Landscape Architecture at The Ohio State University will soon turn 100. It is a time to celebrate, to reflect on our achievements and define our future ambitions. As a designer, educator, and historian, I am extremely pleased to lead the landscape architecture section during this exciting time.
The current environmental questions concerning urbanization, dwindling resources, and erratic climate patterns have brought landscape architects to rethink their own practices and expand their theoretical engagement. Design and planning projects are increasingly systemic and projective, addressing economic, social, cultural, and physical factors over large scales and long time frames. Landscape architects are concerned with issues ranging from food security to decaying infrastructure. Collaborating with complex multidisciplinary teams, they require broad knowledge and specific expertise. This dual competency requires a nimble education system—one that prepares students with professional skills while fostering connections across disciplines.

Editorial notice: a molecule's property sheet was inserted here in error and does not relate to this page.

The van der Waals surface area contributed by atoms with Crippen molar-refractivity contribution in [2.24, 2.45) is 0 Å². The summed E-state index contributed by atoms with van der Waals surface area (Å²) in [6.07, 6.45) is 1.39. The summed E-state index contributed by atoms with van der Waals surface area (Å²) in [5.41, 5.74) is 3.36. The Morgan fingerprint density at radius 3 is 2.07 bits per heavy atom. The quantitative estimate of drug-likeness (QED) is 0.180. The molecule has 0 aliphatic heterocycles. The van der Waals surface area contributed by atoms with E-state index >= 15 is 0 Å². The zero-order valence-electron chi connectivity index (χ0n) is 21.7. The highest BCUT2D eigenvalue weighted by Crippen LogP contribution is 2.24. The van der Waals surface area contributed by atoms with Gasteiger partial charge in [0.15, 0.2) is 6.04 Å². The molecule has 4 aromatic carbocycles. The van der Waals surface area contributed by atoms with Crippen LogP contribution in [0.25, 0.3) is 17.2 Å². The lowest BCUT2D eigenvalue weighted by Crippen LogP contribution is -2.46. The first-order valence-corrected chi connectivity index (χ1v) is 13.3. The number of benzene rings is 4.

As a land-grant institution, The Ohio State University is well placed to bridge practice and research. The historical kinship between landscape architecture and agricultural sciences combined with the university’s focus on research has promoted a solid culture of design. Building on this foundation, we intend to support making as well as meaning, cultivating environmental citizens, thinkers and practitioners. It is in the critical examination of landscape architecture’s relationships to technique, art, ecology, and theory that we can advance the discipline academically and professionally.
We work with a cadre of dedicated and young faculty who are attuned to current environmental questions and engaged in the practice—both theoretical and applied—of landscape architecture. Together with distinguished visiting professors they offer a broad range of pedagogies, research, and knowledge. I look forward to sharing these resources with you.